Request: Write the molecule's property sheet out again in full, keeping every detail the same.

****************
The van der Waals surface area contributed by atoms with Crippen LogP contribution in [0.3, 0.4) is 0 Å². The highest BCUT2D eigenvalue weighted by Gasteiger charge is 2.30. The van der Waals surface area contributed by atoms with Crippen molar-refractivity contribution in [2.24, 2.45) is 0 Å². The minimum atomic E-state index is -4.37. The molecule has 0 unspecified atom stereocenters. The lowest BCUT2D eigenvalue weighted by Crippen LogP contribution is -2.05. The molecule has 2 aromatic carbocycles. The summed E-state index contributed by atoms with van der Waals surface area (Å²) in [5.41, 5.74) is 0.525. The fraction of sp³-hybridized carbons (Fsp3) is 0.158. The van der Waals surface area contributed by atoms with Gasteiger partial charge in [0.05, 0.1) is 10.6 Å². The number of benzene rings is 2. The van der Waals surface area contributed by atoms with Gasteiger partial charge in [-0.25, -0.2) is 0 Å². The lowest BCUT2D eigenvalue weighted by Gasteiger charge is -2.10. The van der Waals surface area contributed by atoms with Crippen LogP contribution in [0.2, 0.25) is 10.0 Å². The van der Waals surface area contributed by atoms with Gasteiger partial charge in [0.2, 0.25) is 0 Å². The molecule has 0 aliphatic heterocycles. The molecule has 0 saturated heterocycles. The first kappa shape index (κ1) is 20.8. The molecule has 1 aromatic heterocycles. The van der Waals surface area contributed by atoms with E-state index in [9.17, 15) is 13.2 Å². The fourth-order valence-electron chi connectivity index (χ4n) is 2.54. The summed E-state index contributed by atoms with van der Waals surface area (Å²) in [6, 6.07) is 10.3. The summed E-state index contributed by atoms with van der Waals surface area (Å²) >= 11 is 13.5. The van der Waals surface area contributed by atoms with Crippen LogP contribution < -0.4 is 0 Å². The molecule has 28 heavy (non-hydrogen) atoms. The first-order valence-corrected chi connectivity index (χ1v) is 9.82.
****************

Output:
The van der Waals surface area contributed by atoms with Crippen LogP contribution in [0.3, 0.4) is 0 Å². The highest BCUT2D eigenvalue weighted by Gasteiger charge is 2.30. The van der Waals surface area contributed by atoms with Crippen molar-refractivity contribution in [2.24, 2.45) is 0 Å². The minimum atomic E-state index is -4.37. The molecule has 0 unspecified atom stereocenters. The lowest BCUT2D eigenvalue weighted by Crippen LogP contribution is -2.05. The molecule has 2 aromatic carbocycles. The summed E-state index contributed by atoms with van der Waals surface area (Å²) in [5.41, 5.74) is 0.525. The fraction of sp³-hybridized carbons (Fsp3) is 0.158. The van der Waals surface area contributed by atoms with Gasteiger partial charge in [0.05, 0.1) is 10.6 Å². The number of benzene rings is 2. The van der Waals surface area contributed by atoms with Gasteiger partial charge in [-0.25, -0.2) is 0 Å². The lowest BCUT2D eigenvalue weighted by Gasteiger charge is -2.10. The van der Waals surface area contributed by atoms with Crippen LogP contribution in [0.2, 0.25) is 10.0 Å². The van der Waals surface area contributed by atoms with Gasteiger partial charge in [0.2, 0.25) is 0 Å². The molecule has 0 aliphatic heterocycles. The molecule has 0 saturated heterocycles. The first kappa shape index (κ1) is 20.8. The molecule has 1 aromatic heterocycles. The van der Waals surface area contributed by atoms with E-state index in [9.17, 15) is 13.2 Å². The fourth-order valence-electron chi connectivity index (χ4n) is 2.54. The summed E-state index contributed by atoms with van der Waals surface area (Å²) in [6, 6.07) is 10.3. The summed E-state index contributed by atoms with van der Waals surface area (Å²) >= 11 is 13.5. The van der Waals surface area contributed by atoms with Crippen LogP contribution < -0.4 is 0 Å². The molecule has 28 heavy (non-hydrogen) atoms. The first-order valence-corrected chi connectivity index (χ1v) is 9.82.